Recent advances in massively parallel sequencing technology have created new opportunities to probe the hidden world of microbes. Taxonomy-independent clustering of the 16S rRNA gene is usually the first step in analyzing microbial communities. Dozens of algorithms have been developed in the last decade, but a comprehensive benchmark study is lacking. Here, we survey algorithms currently used by microbiologists, and compare seven representative methods in a large-scale benchmark study that addresses several issues of concern. A new experimental protocol was developed that allows different algorithms to be compared using the same platform, and several criteria were introduced to facilitate a quantitative evaluation of the clustering performance of each algorithm. We found that existing methods vary widely in their outputs, and that inappropriate use of distance levels for taxonomic assignments likely resulted in substantial overestimates of biodiversity in many studies. The benchmark study identified our recently developed ESPRIT-Tree, a fast implementation of the average linkage-based hierarchical clustering algorithm, as one of the best algorithms available in terms of computational efficiency and clustering accuracy.
pyrosequencing; 16S rRNA; taxonomy-independent analysis; massive data; clustering; microbial diversity estimation; human microbiome
Over the past two decades, there has been a long-standing debate about the impact of taxon sampling on phylogenetic inference. Studies have been based on both real and simulated data sets, within actual and theoretical contexts, and using different inference methods, to study the impact of taxon sampling. In some cases, conflicting conclusions have been drawn for the same data set. The main questions explored in studies to date have been about the effects of using sparse data, adding new taxa, including more characters from genome sequences and using different (or concatenated) locus regions. These questions can be reduced to more fundamental ones about the assessment of data quality and the design guidelines of taxon sampling in phylogenetic inference experiments. This review summarizes progress to date in understanding the impact of taxon sampling on the accuracy of phylogenetic analysis.
Phylogenetics; taxonomic sampling; bioinformatics
Genetic imprinting, by which the expression of a gene depends on the parental origin of its alleles, may be subjected to reprogramming through each generation. Currently, such reprogramming is limited to qualitative description only, lacking more precise quantitative estimation for its extent, pattern and mechanism. Here, we present a computational framework for analyzing the magnitude of genetic imprinting and its transgenerational inheritance mode. This quantitative model is based on the breeding scheme of reciprocal backcrosses between reciprocal F1 hybrids and original inbred parents, in which the transmission of genetic imprinting across generations can be tracked. We define a series of quantitative genetic parameters that describe the extent and transmission mode of genetic imprinting and further estimate and test these parameters within a genetic mapping framework using a new powerful computational algorithm. The model and algorithm described will enable geneticists to identify and map imprinted quantitative trait loci and dictate a comprehensive atlas of developmental and epigenetic mechanisms related to genetic imprinting. We illustrate the new discovery of the role of genetic imprinting in regulating hyperoxic acute lung injury survival time using a mouse reciprocal backcross design.
Metagenomic approaches are increasingly recognized as a baseline for understanding the
ecology and evolution of microbial ecosystems. The development of methods for pathway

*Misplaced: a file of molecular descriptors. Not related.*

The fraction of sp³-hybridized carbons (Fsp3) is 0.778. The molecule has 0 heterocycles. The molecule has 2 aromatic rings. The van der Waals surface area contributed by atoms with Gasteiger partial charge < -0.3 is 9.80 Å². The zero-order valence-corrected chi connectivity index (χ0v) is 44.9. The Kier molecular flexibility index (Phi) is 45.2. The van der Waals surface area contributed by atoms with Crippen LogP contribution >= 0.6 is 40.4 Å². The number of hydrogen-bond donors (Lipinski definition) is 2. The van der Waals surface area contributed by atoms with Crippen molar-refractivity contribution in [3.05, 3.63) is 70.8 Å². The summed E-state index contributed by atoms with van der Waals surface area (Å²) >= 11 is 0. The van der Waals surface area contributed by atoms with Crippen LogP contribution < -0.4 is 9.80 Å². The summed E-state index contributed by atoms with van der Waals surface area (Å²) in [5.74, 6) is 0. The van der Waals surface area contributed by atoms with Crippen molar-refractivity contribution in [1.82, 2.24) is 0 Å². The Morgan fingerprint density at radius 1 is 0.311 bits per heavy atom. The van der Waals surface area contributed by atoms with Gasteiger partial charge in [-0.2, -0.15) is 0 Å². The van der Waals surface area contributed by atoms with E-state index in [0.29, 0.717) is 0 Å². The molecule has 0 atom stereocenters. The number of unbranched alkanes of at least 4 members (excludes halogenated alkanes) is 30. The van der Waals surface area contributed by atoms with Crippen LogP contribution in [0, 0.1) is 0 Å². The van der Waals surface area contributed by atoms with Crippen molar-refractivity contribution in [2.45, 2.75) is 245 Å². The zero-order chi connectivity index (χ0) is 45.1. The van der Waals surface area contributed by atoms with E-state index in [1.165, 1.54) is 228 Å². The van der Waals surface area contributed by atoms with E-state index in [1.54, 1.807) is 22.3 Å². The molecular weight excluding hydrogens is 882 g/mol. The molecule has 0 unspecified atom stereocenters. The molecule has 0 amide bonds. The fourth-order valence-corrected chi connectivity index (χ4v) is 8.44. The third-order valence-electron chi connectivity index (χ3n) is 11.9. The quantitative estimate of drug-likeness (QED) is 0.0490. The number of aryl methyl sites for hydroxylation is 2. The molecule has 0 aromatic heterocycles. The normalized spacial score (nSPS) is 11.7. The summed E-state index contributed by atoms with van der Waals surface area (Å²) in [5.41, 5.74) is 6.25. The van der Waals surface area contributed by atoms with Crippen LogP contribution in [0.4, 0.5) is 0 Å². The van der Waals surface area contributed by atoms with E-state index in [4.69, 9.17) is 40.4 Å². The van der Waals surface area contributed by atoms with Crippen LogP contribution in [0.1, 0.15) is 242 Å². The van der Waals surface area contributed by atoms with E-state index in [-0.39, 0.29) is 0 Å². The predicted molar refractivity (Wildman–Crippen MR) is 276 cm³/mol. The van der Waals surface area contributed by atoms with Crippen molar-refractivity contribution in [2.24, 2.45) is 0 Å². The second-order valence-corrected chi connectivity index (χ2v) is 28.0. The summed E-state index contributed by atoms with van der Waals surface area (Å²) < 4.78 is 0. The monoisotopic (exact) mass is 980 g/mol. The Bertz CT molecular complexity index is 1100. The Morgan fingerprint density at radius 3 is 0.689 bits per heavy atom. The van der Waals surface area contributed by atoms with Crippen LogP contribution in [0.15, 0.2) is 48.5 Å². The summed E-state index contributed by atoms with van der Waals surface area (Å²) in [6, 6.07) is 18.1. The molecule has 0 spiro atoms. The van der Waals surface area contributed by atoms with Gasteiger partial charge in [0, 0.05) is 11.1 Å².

inference from metagenomics data is of paramount importance to link a phenotype to a
cascade of events stemming from a series of connected sets of genes or proteins.
Biochemical and regulatory pathways have until recently been thought and modelled within
one cell type, one organism, one species. This vision is being dramatically changed by the
advent of whole microbiome sequencing studies, revealing the role of symbiotic microbial
populations in fundamental biochemical functions. The new landscape we face requires a
clear picture of the potentialities of existing tools and development of new tools to
characterize, reconstruct and model biochemical and regulatory pathways as the result of
integration of function in complex symbiotic interactions of ontologically and
evolutionary distinct cell types.
metagenomics; next-generation sequencing; microbiome; pathway analysis; gene annotation
In analysis of bioinformatics data, a unique challenge arises from the high dimensionality of measurements. Without loss of generality, we use genomic study with gene expression measurements as a representative example but note that analysis techniques discussed in this article are also applicable to other types of bioinformatics studies. Principal component analysis (PCA) is a classic dimension reduction approach. It constructs linear combinations of gene expressions, called principal components (PCs). The PCs are orthogonal to each other, can effectively explain variation of gene expressions, and may have a much lower dimensionality. PCA is computationally simple and can be realized using many existing software packages. This article consists of the following parts. First, we review the standard PCA technique and their applications in bioinformatics data analysis. Second, we describe recent ‘non-standard’ applications of PCA, including accommodating interactions among genes, pathways and network modules and conducting PCA with estimating equations as opposed to gene expressions. Third, we introduce several recently proposed PCA-based techniques, including the supervised PCA, sparse PCA and functional PCA. The supervised PCA and sparse PCA have been shown to have better empirical performance than the standard PCA. The functional PCA can analyze time-course gene expression data. Last, we raise the awareness of several critical but unsolved problems related to PCA. The goal of this article is to make bioinformatics researchers aware of the PCA technique and more importantly its most recent development, so that this simple yet effective dimension reduction technique can be better employed in bioinformatics data analysis.